"Without their support and cooperation, we would not have been able to spot and get these invaluable antiquities back," he told Ahram Online.
Operation 'to catch a thief’ catches art theft on video
Vega, from Eastern Pennsylvania, allegedly stole the paintings from a Kings Point, Long Island, estate that he was hired to paint and selling at least one of them. Then, he laundered the money he received by getting his ex-sister-in-law to cash the check in Brooklyn, according to the charges.
Vega was indicted in the Brooklyn case on charges of money laundering, identity theft and grand larceny. In Nassau County, Vega faces separate charges of grand larceny.
Hynes said, “The defendant tried to launder the proceeds from the stolen art in Brooklyn. Investigators were able to track down one of the works in an Oakland art gallery. It obviously raises a red flag when you are selling a $50,000 painting for less than $10,000.”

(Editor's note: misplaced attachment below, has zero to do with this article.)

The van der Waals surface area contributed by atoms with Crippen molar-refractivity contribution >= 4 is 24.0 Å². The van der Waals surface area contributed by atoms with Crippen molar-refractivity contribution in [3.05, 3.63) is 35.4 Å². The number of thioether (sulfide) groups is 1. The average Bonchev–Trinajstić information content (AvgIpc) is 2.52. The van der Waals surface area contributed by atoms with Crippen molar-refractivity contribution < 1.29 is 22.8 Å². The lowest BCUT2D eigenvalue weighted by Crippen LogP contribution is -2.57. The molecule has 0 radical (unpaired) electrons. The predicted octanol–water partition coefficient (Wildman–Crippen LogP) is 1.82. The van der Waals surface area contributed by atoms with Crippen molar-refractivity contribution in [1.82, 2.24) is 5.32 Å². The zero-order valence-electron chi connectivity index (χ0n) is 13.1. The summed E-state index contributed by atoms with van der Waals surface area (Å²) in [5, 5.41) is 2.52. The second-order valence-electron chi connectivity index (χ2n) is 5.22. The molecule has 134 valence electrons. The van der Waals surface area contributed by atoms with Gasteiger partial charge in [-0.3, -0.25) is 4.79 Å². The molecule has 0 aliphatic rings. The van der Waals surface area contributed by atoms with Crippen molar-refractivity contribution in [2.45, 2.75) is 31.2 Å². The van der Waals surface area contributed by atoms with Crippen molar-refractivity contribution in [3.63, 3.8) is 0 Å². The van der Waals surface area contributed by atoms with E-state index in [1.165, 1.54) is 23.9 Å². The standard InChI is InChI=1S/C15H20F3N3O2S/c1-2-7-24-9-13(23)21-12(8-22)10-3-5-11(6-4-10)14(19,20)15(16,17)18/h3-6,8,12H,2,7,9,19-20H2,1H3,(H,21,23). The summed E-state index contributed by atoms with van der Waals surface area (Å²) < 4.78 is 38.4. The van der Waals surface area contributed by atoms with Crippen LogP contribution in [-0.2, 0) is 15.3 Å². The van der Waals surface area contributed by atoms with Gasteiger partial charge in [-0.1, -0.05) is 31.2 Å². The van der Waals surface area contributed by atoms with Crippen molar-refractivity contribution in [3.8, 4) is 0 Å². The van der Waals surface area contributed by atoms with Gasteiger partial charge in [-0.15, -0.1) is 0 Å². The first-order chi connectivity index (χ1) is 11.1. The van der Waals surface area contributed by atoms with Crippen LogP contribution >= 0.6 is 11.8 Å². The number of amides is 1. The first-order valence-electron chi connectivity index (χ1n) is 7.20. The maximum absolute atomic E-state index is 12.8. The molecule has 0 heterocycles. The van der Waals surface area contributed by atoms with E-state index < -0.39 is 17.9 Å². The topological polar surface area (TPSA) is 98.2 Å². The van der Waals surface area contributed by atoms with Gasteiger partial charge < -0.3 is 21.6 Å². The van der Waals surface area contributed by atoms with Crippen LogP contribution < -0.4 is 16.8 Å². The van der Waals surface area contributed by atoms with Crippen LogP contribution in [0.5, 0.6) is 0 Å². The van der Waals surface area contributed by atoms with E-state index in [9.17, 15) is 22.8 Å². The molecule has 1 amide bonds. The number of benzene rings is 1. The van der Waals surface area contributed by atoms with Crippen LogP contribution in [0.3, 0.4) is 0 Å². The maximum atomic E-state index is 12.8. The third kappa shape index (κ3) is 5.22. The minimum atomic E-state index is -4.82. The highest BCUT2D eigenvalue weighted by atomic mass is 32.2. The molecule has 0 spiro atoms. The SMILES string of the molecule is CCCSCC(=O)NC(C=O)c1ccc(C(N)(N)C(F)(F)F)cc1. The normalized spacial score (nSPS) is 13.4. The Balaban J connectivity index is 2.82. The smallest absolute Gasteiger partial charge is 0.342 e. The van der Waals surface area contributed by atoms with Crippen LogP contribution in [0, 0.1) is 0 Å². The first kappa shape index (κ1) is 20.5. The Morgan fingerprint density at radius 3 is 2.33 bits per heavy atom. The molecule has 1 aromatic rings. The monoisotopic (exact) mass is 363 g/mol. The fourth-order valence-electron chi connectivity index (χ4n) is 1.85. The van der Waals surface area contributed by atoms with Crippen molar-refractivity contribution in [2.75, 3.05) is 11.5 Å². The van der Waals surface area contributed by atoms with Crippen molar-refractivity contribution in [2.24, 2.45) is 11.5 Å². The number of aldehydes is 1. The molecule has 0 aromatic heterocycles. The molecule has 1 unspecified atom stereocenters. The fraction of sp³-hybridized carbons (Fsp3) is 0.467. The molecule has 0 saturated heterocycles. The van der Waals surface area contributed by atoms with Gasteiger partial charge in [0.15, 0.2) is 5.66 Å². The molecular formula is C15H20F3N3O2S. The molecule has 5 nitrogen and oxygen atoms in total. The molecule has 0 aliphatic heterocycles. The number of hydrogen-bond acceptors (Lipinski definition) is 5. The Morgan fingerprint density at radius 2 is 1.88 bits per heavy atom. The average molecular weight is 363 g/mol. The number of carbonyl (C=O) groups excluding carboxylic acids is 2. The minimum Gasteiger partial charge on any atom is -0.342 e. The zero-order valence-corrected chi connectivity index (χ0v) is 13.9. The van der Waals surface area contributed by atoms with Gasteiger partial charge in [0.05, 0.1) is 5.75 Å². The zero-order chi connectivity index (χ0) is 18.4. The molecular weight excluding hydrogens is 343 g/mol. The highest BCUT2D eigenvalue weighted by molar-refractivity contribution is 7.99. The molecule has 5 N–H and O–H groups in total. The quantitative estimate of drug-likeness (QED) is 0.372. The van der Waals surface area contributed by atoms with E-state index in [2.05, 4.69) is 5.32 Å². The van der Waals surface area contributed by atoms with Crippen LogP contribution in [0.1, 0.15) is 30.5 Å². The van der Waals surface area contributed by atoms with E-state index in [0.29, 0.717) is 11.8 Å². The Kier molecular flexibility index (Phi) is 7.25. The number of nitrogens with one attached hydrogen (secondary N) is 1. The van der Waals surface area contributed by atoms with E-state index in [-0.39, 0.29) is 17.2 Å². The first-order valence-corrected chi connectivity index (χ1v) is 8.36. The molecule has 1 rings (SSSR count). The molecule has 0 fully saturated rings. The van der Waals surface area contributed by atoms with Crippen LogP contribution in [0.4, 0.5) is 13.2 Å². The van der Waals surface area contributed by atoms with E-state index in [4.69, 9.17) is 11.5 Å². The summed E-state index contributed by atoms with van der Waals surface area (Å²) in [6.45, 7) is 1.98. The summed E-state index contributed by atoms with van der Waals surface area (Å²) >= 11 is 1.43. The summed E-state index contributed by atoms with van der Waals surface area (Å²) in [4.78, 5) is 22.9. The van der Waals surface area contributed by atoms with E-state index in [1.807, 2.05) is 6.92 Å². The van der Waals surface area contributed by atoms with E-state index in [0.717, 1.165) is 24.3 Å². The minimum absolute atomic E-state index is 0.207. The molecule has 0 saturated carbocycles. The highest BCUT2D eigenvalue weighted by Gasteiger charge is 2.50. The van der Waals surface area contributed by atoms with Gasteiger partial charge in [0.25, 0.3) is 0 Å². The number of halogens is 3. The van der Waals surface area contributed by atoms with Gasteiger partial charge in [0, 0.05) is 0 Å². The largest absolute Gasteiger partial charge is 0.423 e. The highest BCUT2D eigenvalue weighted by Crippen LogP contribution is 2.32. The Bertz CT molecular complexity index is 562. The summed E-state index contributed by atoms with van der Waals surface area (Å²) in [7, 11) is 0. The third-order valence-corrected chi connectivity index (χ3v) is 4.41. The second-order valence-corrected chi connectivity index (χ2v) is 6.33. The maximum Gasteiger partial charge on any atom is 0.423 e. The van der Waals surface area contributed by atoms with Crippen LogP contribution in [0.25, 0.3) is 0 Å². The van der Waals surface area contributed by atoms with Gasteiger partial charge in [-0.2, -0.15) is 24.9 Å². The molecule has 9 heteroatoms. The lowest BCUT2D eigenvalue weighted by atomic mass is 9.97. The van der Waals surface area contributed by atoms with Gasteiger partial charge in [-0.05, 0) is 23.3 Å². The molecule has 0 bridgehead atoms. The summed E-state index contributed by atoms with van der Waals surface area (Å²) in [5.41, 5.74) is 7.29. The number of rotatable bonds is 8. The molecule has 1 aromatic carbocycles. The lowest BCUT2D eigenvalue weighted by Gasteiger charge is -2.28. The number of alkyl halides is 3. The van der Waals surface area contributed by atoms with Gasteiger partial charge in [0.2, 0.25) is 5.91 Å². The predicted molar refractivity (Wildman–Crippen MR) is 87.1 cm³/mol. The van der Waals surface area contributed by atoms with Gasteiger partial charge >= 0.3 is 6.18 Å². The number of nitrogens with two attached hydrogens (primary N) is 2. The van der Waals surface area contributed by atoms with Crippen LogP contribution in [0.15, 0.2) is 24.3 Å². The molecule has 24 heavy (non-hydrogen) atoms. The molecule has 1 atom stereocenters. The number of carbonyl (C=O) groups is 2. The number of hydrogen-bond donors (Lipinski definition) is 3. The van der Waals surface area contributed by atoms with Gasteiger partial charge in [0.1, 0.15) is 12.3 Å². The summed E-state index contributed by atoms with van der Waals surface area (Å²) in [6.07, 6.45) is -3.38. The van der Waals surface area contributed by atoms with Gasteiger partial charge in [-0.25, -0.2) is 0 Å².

“The Schulhof Estate spent decades gathering and protecting hundreds of pieces of artwork, yet where others saw incredible beauty in these paintings, Joselito Vega only saw the opportunity to make a quick buck,” Rice said.
In March 2011, Vega was working for Zimmer Painting, Inc, and was assigned to a job at the Schulhof Estate in Kings Point. The Schulhof Collection includes more than 300 works of art. Approximately one year later, when the Schulhof Estate performed an inventory, they realized that three works were missing.